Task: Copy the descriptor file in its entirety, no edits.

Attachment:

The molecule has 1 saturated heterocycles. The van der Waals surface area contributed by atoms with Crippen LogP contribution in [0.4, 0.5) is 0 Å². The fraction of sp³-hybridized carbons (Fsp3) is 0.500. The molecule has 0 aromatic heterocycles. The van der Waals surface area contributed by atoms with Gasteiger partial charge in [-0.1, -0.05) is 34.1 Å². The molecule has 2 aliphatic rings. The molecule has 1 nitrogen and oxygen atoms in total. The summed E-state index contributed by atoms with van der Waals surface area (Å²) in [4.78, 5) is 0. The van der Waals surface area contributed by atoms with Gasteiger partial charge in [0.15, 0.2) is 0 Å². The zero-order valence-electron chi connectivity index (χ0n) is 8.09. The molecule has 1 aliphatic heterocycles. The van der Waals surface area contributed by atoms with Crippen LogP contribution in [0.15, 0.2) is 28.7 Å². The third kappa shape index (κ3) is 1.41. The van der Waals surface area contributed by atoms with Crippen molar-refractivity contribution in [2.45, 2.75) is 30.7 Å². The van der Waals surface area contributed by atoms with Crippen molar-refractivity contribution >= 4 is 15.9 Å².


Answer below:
The molecule has 1 saturated heterocycles. The van der Waals surface area contributed by atoms with Crippen LogP contribution in [0.4, 0.5) is 0 Å². The fraction of sp³-hybridized carbons (Fsp3) is 0.500. The molecule has 0 aromatic heterocycles. The van der Waals surface area contributed by atoms with Gasteiger partial charge in [-0.1, -0.05) is 34.1 Å². The molecule has 2 aliphatic rings. The molecule has 1 nitrogen and oxygen atoms in total. The summed E-state index contributed by atoms with van der Waals surface area (Å²) in [4.78, 5) is 0. The van der Waals surface area contributed by atoms with Gasteiger partial charge in [0.15, 0.2) is 0 Å². The zero-order valence-electron chi connectivity index (χ0n) is 8.09. The molecule has 1 aliphatic heterocycles. The van der Waals surface area contributed by atoms with Crippen LogP contribution in [0.15, 0.2) is 28.7 Å². The third kappa shape index (κ3) is 1.41. The van der Waals surface area contributed by atoms with Crippen molar-refractivity contribution in [2.45, 2.75) is 30.7 Å². The van der Waals surface area contributed by atoms with Crippen molar-refractivity contribution >= 4 is 15.9 Å².